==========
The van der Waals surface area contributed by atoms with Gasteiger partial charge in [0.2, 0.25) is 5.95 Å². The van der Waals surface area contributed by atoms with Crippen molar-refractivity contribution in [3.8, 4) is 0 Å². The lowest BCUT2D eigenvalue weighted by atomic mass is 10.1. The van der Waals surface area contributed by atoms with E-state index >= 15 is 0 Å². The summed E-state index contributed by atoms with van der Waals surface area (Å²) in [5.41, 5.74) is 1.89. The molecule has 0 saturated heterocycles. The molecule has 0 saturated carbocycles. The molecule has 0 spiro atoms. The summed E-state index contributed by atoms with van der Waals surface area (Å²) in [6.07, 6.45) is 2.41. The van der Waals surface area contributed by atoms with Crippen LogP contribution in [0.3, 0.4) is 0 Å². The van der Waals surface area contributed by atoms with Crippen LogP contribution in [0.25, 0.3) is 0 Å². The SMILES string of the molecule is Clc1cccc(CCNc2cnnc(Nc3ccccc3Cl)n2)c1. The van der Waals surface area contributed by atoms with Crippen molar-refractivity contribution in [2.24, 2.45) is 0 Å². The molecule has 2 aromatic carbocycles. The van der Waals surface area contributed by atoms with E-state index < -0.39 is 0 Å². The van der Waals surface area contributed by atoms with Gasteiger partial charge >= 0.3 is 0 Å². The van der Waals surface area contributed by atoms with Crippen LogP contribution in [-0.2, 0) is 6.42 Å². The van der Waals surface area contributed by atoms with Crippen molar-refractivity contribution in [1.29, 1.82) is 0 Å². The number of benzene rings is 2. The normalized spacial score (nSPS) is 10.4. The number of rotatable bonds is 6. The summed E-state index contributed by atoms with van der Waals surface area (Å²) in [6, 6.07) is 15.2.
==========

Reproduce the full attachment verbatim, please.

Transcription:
The van der Waals surface area contributed by atoms with Gasteiger partial charge in [0.2, 0.25) is 5.95 Å². The van der Waals surface area contributed by atoms with Crippen molar-refractivity contribution in [3.8, 4) is 0 Å². The lowest BCUT2D eigenvalue weighted by atomic mass is 10.1. The van der Waals surface area contributed by atoms with E-state index >= 15 is 0 Å². The summed E-state index contributed by atoms with van der Waals surface area (Å²) in [5.41, 5.74) is 1.89. The molecule has 0 saturated heterocycles. The molecule has 0 saturated carbocycles. The molecule has 0 spiro atoms. The summed E-state index contributed by atoms with van der Waals surface area (Å²) in [6.07, 6.45) is 2.41. The van der Waals surface area contributed by atoms with Crippen LogP contribution in [0.3, 0.4) is 0 Å². The van der Waals surface area contributed by atoms with Crippen LogP contribution in [0.25, 0.3) is 0 Å². The SMILES string of the molecule is Clc1cccc(CCNc2cnnc(Nc3ccccc3Cl)n2)c1. The van der Waals surface area contributed by atoms with Crippen molar-refractivity contribution in [2.24, 2.45) is 0 Å². The molecule has 2 aromatic carbocycles. The van der Waals surface area contributed by atoms with E-state index < -0.39 is 0 Å². The van der Waals surface area contributed by atoms with Gasteiger partial charge >= 0.3 is 0 Å². The van der Waals surface area contributed by atoms with Crippen LogP contribution in [-0.2, 0) is 6.42 Å². The van der Waals surface area contributed by atoms with Crippen molar-refractivity contribution in [1.29, 1.82) is 0 Å². The number of benzene rings is 2. The normalized spacial score (nSPS) is 10.4. The number of rotatable bonds is 6. The summed E-state index contributed by atoms with van der Waals surface area (Å²) in [6, 6.07) is 15.2.